Tuesday, February 28, 2012

Coconut-roasted Pineapple Dacquoise

Well.  This was a project!  But each piece can be made ahead which is always a welcome feature in a fancy, multi-step dessert.

Dorie says that a dacquoise is typically two round meringue discs which sandwich something yummy.  This has three layers of rectangular meringues--the meringues have coconut and ground almonds in them--which sandwich layers of white chocolate whipped cream, and roasted fresh pineapple.  The whole thing is spread with the whipped cream and then the sides are decorated with toasted coconut.  Gorgeous!  And delicious!
Getting ready to spread the meringue on the parchment paper.

Meringues ready to go into the oven:  3 hours at 225 degrees.

The chopped white chocolate, ready for the 3 cups of boiling heavy cream.


Cutting up the pineapple.  (A few pieces missing--eaten by the baker.)

Building the dacquoise--this is the second layer.

A side view of the finished dacquoise.  

Tuesday, February 21, 2012

Chocolate Truffle Tartlets

The sensible part of me wants to avoid buying specialty pans that I won't use very often.  Okay, I admit to buying a mini madeleine pan but I'm proud to say that I resisted buying a kugelhopf pan.

This week's Tuesdays with Dorie pick is Chocolate Truffle Tartlets.  To make this recipe as written you need  six 4 1/2 " tartlet pans.  Well.  I own two 4" pans, one 7 1/2" pan and one 9" pan.  I love making tarts because whenever I do, I feel like I have leapt over the dividing wall between home baker and "professional" baker.  My tarts always come out beautifully perfect, thanks to Dorie Greenspan's excellent recipes.

So I hemmed and hawed about buying 4 more little tart pans and finally decided I would splurge and do it.  My husband and I went to our local cooking supply store and to complicate my decision-making process, they did not have 4 little pans!  They did have something that resembled a muffin tin with 4 tarts built in.  But somehow, that was not as appealing as 4 little individual tart pans.  And it was $26 which seemed like a bit of a splurge for something I didn't really need or want.

Next to the metal pans, they had stiff paper tart pans in assorted sizes--none of which were the size I was looking for!  And they seemed pretty pricey for something that you were going to toss away.  Plus I wasn't convinced that they'd provide the nice edge that metal tart pans do.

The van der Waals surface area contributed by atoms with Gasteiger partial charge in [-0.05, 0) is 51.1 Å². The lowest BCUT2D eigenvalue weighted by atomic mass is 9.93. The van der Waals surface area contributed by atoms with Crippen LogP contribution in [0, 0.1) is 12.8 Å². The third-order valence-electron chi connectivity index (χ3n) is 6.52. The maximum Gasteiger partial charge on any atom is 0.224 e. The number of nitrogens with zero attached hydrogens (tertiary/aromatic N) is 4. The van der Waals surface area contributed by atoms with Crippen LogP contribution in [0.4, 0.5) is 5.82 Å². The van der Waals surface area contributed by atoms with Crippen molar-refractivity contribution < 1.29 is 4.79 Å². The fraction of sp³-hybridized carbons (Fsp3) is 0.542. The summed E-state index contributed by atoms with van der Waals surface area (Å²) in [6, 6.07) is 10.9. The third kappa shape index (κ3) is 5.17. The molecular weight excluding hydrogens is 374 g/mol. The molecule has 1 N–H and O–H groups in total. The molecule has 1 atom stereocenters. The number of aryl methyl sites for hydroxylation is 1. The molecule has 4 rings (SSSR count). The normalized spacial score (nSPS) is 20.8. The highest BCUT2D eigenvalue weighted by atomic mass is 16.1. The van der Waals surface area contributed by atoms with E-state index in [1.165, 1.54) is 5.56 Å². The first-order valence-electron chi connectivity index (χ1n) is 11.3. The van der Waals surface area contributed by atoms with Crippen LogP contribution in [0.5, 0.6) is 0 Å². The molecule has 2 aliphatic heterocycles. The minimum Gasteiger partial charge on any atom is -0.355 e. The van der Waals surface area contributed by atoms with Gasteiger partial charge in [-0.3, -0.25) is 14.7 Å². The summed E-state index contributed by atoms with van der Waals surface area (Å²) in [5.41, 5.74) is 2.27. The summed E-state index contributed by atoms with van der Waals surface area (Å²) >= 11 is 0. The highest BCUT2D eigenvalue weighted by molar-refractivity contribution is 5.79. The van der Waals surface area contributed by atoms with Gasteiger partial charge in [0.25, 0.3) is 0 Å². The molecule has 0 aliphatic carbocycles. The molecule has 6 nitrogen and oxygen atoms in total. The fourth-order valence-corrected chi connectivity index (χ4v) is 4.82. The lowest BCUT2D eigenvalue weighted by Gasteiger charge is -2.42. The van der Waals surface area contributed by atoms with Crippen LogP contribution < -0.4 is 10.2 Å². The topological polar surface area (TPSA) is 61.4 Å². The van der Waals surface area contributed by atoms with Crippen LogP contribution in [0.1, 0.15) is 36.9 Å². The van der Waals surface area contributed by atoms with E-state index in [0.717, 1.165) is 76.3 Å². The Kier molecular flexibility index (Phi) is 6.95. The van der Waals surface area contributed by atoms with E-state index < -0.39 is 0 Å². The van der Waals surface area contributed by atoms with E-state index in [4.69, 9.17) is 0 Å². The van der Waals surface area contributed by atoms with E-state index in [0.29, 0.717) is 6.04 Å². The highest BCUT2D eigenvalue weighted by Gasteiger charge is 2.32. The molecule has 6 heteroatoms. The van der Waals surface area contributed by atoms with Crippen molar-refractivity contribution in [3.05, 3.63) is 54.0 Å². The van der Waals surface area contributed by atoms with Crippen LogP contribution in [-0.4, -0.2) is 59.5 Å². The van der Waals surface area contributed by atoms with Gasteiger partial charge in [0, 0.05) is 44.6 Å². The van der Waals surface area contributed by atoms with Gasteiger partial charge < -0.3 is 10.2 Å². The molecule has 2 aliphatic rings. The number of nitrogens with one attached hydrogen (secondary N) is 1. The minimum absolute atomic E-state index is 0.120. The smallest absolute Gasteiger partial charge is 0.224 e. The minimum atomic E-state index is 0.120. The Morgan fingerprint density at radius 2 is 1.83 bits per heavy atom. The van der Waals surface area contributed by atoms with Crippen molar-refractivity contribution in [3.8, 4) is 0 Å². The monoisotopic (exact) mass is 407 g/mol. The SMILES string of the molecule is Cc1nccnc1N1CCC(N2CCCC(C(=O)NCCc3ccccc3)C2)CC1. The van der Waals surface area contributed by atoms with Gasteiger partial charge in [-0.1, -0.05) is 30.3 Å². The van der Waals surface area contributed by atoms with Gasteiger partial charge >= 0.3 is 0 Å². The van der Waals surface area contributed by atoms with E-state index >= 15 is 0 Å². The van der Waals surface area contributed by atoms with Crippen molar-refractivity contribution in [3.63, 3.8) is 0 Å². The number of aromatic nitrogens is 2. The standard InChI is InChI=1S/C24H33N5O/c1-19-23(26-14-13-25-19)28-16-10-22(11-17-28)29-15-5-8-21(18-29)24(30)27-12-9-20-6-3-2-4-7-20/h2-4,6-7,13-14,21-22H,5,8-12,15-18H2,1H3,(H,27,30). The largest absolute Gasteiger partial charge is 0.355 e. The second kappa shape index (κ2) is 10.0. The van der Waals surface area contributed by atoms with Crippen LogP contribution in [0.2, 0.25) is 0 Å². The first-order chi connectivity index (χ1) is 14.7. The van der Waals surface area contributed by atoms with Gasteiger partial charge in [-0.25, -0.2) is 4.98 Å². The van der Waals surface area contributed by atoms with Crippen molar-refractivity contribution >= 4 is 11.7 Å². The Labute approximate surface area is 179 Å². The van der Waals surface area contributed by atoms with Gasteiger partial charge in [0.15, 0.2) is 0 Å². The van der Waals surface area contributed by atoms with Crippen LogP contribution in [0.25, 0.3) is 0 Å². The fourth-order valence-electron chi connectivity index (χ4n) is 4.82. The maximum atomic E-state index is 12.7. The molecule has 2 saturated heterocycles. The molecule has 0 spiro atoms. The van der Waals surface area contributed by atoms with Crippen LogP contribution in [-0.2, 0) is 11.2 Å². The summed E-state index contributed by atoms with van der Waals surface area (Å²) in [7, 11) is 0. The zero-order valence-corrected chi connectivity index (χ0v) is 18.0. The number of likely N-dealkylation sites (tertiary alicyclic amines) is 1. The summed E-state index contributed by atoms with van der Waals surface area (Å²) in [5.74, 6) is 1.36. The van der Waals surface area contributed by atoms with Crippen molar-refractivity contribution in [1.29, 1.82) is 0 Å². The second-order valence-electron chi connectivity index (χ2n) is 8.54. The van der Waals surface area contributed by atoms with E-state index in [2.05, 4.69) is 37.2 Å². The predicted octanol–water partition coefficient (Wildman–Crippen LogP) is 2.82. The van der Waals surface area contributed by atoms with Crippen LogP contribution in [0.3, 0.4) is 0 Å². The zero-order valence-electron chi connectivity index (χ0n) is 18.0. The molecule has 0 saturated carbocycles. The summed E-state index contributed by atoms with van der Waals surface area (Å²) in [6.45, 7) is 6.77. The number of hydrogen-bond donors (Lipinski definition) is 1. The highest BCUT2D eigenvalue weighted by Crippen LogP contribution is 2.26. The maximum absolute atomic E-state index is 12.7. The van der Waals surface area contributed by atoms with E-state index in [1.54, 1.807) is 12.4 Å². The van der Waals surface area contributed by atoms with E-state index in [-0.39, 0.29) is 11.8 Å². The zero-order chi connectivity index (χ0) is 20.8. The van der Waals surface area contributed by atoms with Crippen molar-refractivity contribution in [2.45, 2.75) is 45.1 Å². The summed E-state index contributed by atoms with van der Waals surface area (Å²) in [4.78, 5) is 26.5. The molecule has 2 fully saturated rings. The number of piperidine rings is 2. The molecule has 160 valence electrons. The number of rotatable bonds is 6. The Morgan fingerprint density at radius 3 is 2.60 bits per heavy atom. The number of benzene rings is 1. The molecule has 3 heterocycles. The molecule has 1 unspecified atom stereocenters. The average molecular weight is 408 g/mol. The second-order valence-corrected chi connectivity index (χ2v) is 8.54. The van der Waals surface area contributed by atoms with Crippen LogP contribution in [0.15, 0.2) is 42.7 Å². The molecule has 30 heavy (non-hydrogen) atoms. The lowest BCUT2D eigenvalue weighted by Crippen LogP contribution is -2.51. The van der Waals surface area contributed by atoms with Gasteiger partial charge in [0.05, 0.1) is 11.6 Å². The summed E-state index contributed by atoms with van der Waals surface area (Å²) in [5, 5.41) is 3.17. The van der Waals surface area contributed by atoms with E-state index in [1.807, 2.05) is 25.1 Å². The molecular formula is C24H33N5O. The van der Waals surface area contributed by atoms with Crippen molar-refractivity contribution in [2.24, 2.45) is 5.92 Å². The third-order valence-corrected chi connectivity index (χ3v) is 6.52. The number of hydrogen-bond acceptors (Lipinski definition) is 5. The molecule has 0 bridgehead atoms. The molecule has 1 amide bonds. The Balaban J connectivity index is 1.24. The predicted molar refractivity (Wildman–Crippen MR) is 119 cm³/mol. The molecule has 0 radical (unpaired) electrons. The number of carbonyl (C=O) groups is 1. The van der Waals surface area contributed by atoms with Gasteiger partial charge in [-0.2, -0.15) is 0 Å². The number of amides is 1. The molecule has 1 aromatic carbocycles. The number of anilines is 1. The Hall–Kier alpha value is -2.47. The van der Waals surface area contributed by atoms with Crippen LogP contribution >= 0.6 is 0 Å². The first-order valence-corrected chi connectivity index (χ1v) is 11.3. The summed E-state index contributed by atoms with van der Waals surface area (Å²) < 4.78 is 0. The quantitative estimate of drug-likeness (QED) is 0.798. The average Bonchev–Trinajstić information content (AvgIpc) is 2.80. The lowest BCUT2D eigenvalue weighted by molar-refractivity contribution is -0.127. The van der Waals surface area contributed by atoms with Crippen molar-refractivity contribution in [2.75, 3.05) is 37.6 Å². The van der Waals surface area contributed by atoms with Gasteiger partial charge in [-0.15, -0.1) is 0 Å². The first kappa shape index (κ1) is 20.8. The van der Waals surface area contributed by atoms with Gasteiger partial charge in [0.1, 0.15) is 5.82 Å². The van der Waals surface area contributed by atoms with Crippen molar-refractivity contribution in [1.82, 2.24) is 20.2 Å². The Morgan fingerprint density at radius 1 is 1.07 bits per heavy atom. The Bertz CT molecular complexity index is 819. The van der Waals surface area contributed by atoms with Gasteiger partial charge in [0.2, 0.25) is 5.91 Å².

I left the store without having bought a thing!  Instead, I did the math and decided to use my two little pans and the 7 1/2 incher that I already owned.

The crust is made ahead and is sort of a cross between a pie dough and a cookie sweet crust.

Fitting the crust into one of the cute little 4" pans

Rolling out the dough onto freezer paper--a brilliant idea which prevented the dough from sticking.
I was so pleased with the dough!

I rolled the dough onto the rolling pin to move it to the pan.
The chopped white chocolate, milk chocolate, and homemade biscotti--ready to be stirred into the filling.

 Okay, so I have no pictures of making the filling because you need to be on your toes and your hands are really busy!

The cooling tarts.

Ready for my guests which somebody called a Mickey Mouse arrangement (!) with additional choices of chocolate biscotti and heart-shaped speculoos.  

Before the large tart was entirely eaten!

One comment about the texture:  when I was preparing the tarts, I had a bit of crust and a bit of filling left over so I put that in a little ramekin and baked it.  The recipe says to let cool for 20 minutes and then serve, so after 20 minutes, I tasted the ramekin tart.  The filling was gooey--almost pudding-like--and delicious!  A couple of hours later when I served the tarts to my guests, the filling was more solid.  Still very delicious.  I'm anxious to read about other Tuesdays with Dorie bakers' experiences.

For this recipe, rush right out and buy Dorie Greenspan's Baking with Julia or visit this week's Tuesdays with Dorie hosts,Spike of Spike Bakes or Steph of A Whisk and a Spoon.

Tuesday, February 7, 2012

Basic White Loaves

So here we go!  My Baking with Julia book by Dorie Greenspan is pristine--no chocolate splotches, nor flour in the page creases, nor cover slick with a patina of butter.  I'm ready to begin baking through the book with over 300 other bakers who have joined Tuesdays with Dorie.   (And, since I have just over a dozen recipes to finish up in Dorie's fabulous Baking from My Home to Yours, I'll sneak in a few reports as I finish up those recipes.)

This week, we started out with Basic White Loaves, chosen by our founding mother, Laurie, and her able co-mother, Jules.

First, you must know that my husband and two of my sons have embarked on experiments baking artisan breads.  On the weekends, we have heated pizza stones, spritz bottles to add steam, razor blades for cutting decorative tops, and most noticeably, bowls of yeasty starter dough rising around the kitchen.  All well and good, but I what I loved about this recipe was its simplicity.

Short and sweet:
I used the dough hook on my mixer.  No hand kneading necessary!

I let the dough rise, then formed it and let it rise again.

The two loaves were perfect in appearance and wonderful, basic white bread!

This week I also baked Dorie's Chocolate Cream Tart, a delicious tart with a chocolate sweet tart crust, a lovely creamy chocolate filling,  whipped cream on top, a a generous scattering of chocolate shavings.  Dorie says to eat this within two hours of serving which was not a problem for my Monday night guests.  In fact, one was seen scraping the last bit of chocolate off the serving plate with her finger!